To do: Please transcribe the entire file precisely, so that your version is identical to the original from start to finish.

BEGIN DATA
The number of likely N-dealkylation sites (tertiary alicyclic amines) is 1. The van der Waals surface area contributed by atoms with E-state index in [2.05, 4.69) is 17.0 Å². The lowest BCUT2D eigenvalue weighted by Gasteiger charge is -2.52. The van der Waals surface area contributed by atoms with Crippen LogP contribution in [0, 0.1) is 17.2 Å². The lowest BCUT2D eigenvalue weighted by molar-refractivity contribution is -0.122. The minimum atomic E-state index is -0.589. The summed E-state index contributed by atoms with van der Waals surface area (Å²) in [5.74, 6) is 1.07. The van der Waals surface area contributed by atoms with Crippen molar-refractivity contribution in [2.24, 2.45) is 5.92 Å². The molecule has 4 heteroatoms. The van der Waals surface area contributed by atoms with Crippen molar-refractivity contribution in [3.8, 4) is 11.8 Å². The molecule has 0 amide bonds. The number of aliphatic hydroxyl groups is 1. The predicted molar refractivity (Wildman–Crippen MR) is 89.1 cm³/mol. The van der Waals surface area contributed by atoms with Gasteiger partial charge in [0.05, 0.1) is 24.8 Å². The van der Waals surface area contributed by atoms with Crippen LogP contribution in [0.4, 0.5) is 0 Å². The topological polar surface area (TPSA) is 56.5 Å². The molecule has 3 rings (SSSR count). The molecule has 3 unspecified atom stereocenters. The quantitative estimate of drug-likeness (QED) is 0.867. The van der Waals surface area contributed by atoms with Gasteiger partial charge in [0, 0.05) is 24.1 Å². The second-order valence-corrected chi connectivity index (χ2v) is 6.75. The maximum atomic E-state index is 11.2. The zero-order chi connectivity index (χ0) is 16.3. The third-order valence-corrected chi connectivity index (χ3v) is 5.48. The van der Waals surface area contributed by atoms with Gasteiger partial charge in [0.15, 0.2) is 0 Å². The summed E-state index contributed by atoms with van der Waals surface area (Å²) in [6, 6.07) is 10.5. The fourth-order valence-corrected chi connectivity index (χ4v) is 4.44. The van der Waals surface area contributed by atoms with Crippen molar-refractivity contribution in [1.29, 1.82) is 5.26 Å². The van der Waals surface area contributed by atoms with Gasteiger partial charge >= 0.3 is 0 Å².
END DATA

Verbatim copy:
The number of likely N-dealkylation sites (tertiary alicyclic amines) is 1. The van der Waals surface area contributed by atoms with E-state index in [2.05, 4.69) is 17.0 Å². The lowest BCUT2D eigenvalue weighted by Gasteiger charge is -2.52. The van der Waals surface area contributed by atoms with Crippen LogP contribution in [0, 0.1) is 17.2 Å². The lowest BCUT2D eigenvalue weighted by molar-refractivity contribution is -0.122. The minimum atomic E-state index is -0.589. The summed E-state index contributed by atoms with van der Waals surface area (Å²) in [5.74, 6) is 1.07. The van der Waals surface area contributed by atoms with Crippen molar-refractivity contribution in [2.24, 2.45) is 5.92 Å². The molecule has 4 heteroatoms. The van der Waals surface area contributed by atoms with Crippen molar-refractivity contribution in [3.8, 4) is 11.8 Å². The molecule has 0 amide bonds. The number of aliphatic hydroxyl groups is 1. The predicted molar refractivity (Wildman–Crippen MR) is 89.1 cm³/mol. The van der Waals surface area contributed by atoms with Gasteiger partial charge in [0.05, 0.1) is 24.8 Å². The van der Waals surface area contributed by atoms with Crippen LogP contribution in [0.4, 0.5) is 0 Å². The topological polar surface area (TPSA) is 56.5 Å². The molecule has 3 rings (SSSR count). The molecule has 3 unspecified atom stereocenters. The quantitative estimate of drug-likeness (QED) is 0.867. The van der Waals surface area contributed by atoms with Gasteiger partial charge in [0, 0.05) is 24.1 Å². The second-order valence-corrected chi connectivity index (χ2v) is 6.75. The maximum atomic E-state index is 11.2. The zero-order chi connectivity index (χ0) is 16.3. The third-order valence-corrected chi connectivity index (χ3v) is 5.48. The van der Waals surface area contributed by atoms with Gasteiger partial charge in [0.15, 0.2) is 0 Å². The summed E-state index contributed by atoms with van der Waals surface area (Å²) in [6, 6.07) is 10.5. The fourth-order valence-corrected chi connectivity index (χ4v) is 4.44. The van der Waals surface area contributed by atoms with Crippen molar-refractivity contribution in [1.29, 1.82) is 5.26 Å². The van der Waals surface area contributed by atoms with Gasteiger partial charge >= 0.3 is 0 Å².